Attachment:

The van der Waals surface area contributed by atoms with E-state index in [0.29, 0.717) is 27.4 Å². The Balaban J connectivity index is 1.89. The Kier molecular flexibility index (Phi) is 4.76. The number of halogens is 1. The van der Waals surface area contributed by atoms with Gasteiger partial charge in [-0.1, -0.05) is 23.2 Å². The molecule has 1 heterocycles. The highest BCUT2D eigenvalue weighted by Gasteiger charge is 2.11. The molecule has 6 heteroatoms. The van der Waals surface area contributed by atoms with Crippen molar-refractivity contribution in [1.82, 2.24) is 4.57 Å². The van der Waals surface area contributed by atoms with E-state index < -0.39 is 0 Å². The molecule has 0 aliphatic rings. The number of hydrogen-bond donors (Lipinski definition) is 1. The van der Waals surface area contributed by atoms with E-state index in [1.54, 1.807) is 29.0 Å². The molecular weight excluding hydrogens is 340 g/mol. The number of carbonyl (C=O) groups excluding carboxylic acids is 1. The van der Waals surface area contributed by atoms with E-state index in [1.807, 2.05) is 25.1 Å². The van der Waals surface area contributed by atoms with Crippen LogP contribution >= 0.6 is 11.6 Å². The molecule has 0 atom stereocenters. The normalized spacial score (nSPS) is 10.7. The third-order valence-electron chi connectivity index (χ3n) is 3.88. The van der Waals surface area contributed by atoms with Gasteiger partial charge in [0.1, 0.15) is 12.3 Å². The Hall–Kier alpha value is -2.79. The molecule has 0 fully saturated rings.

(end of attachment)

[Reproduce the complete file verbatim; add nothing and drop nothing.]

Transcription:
The van der Waals surface area contributed by atoms with E-state index in [0.29, 0.717) is 27.4 Å². The Balaban J connectivity index is 1.89. The Kier molecular flexibility index (Phi) is 4.76. The number of halogens is 1. The van der Waals surface area contributed by atoms with Gasteiger partial charge in [-0.1, -0.05) is 23.2 Å². The molecule has 1 heterocycles. The highest BCUT2D eigenvalue weighted by Gasteiger charge is 2.11. The molecule has 6 heteroatoms. The van der Waals surface area contributed by atoms with Crippen molar-refractivity contribution in [1.82, 2.24) is 4.57 Å². The van der Waals surface area contributed by atoms with E-state index < -0.39 is 0 Å². The molecule has 0 aliphatic rings. The number of hydrogen-bond donors (Lipinski definition) is 1. The van der Waals surface area contributed by atoms with E-state index in [1.54, 1.807) is 29.0 Å². The molecular weight excluding hydrogens is 340 g/mol. The number of carbonyl (C=O) groups excluding carboxylic acids is 1. The van der Waals surface area contributed by atoms with E-state index in [1.807, 2.05) is 25.1 Å². The van der Waals surface area contributed by atoms with Crippen LogP contribution >= 0.6 is 11.6 Å². The molecule has 0 atom stereocenters. The normalized spacial score (nSPS) is 10.7. The third-order valence-electron chi connectivity index (χ3n) is 3.88. The van der Waals surface area contributed by atoms with Gasteiger partial charge in [0.1, 0.15) is 12.3 Å². The Hall–Kier alpha value is -2.79. The molecule has 0 fully saturated rings.